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American Diplomat podcast

Updated: Apr 14

Because I promoted the How Did We Not Know That podcast I should probably also mention the American Diplomat podcast. It’s hosted by a retired career diplomat and former ambassador. It’s a little funny and a little more informative.



One of the episodes that spoke to me most is, of course, one about the work consular officers do. It’s called “Trifecta” and was published on March 4. The host talks to a Foreign Service Officer named Andrew Byrley, who has about 10 years of experience. He emphasizes the American citizens services part of consular work, which makes sense. No matter what’s going on somewhere (a pandemic, for example) a consular officer’s main mission is assisting, protecting, and informing U.S. citizens.


How many Americans are overseas depends on the place. There are big tourist destinations, like Mexico. Boy, do those U.S. travelers need our help often when they lose their passports or wind up in jail. Then there are the overseas retirement communities like (I had no idea) Belize. There are also lots of American soldiers living in countries like Germany and Japan who marry local girls and make babies—not necessarily in that order. To make all of that stuff legal, they need us; consular officers.


It may sound bureaucratic, but it’s kind of a big deal. When an American brings a new baby to the consulate my job is to basically inspect that baby and to use my special powers to give that baby U.S. citizenship. On the other side of the spectrum we deal with folks who want to renounce their citizenship—for tax purposes mainly. You have to sit these people down for a conversation and explain why they should sleep on it and come back tomorrow.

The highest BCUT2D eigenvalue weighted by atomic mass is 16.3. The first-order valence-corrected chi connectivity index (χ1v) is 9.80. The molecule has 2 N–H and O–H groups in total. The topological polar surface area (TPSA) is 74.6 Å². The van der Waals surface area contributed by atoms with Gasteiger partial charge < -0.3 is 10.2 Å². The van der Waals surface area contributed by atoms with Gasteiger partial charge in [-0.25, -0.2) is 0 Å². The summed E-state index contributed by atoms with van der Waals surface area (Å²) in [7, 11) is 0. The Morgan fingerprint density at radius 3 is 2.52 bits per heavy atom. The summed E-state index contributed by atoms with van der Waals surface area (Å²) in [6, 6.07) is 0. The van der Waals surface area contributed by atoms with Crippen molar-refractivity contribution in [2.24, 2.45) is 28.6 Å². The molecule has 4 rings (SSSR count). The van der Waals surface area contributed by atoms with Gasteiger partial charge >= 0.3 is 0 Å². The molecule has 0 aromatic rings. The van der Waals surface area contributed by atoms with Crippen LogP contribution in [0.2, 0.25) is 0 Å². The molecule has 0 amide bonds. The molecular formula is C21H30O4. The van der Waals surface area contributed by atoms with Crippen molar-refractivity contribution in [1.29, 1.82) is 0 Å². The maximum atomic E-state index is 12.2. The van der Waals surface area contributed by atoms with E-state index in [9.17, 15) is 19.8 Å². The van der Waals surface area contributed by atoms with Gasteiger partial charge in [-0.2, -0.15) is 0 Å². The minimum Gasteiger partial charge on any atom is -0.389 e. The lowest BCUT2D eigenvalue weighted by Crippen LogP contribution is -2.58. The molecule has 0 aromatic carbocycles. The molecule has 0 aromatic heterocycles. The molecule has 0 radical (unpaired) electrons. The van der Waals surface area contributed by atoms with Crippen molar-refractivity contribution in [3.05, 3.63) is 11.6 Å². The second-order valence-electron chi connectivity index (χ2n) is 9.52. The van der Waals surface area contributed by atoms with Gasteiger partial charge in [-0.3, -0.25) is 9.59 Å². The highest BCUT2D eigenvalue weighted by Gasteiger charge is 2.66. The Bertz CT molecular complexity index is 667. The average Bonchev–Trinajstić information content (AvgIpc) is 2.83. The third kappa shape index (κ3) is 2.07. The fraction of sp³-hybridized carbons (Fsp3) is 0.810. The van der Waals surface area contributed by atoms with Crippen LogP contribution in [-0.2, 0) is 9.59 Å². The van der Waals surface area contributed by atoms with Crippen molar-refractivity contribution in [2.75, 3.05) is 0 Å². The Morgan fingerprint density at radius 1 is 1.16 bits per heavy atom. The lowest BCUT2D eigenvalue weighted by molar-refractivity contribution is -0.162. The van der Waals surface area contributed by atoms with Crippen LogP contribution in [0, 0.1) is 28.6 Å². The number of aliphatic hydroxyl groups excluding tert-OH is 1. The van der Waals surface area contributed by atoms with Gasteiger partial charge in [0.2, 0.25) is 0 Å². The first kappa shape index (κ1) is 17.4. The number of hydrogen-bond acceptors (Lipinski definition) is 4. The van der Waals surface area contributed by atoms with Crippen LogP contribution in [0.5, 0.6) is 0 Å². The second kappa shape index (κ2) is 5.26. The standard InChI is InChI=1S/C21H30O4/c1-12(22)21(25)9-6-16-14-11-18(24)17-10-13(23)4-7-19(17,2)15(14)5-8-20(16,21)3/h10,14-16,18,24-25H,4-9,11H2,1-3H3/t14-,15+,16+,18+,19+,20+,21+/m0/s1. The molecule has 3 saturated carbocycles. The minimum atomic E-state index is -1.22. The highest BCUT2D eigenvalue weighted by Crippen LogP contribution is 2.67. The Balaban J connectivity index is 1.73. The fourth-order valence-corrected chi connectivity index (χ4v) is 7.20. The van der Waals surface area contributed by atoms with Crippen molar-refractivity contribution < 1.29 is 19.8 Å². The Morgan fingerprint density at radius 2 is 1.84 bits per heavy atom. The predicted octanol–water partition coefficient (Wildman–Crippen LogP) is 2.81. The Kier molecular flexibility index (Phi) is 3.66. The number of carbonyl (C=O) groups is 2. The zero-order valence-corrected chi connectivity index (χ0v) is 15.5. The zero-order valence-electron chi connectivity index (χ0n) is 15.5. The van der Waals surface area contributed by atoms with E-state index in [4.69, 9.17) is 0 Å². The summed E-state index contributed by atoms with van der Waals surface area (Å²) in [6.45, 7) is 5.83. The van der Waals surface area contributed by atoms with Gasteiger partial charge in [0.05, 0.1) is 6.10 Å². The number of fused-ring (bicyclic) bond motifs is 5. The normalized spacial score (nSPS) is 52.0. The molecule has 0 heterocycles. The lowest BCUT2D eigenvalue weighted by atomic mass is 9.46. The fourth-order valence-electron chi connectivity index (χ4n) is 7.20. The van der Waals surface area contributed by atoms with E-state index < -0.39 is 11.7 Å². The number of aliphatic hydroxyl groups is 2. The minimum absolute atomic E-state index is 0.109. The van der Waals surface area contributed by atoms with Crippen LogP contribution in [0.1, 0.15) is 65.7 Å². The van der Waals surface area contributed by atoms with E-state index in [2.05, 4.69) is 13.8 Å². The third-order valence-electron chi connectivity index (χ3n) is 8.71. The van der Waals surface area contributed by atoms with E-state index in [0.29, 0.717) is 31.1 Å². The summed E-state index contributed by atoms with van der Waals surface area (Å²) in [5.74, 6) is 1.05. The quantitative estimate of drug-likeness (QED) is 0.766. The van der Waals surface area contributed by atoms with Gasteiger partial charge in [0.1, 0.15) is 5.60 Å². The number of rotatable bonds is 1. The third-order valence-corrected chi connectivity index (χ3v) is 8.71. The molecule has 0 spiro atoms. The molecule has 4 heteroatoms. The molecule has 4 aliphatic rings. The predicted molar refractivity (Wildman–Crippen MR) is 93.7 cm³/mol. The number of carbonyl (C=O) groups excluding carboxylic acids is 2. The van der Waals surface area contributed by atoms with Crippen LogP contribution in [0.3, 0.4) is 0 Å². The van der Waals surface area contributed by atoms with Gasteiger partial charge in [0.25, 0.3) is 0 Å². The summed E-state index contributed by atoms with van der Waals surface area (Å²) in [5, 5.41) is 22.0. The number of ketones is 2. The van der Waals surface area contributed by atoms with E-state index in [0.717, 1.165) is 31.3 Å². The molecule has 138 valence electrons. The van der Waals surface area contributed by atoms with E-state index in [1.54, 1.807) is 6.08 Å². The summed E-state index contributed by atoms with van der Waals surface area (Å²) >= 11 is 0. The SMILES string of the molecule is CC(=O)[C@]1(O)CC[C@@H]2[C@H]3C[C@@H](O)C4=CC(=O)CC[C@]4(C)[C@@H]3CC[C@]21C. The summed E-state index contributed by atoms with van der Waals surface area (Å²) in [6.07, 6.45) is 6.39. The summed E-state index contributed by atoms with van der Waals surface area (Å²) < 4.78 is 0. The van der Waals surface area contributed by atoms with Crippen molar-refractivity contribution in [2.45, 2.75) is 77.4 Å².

Basically, the episode about consular work reiterates it’s hard to describe what, exactly, a consular officer does. Exercising special powers and solving problems. But what kind of problems totally depends on where you are.


When you work in a country with lots of elderly Americans, you may be making quite a few calls to notify next of kin of someone’s death. In some countries it’s not uncommon to deal with Americans who got robbed by pirates! Or you have to call hospitals to find a missing person. Or check to make sure someone didn’t commit suicide. Fortunately here in Germany, where I’m currently working, I’m mostly inspecting babies. The COVID-induced baby boom is real!


Want to know more about working for the State Department? Check out careers.state.gov or check it out on social media @DOSCareers

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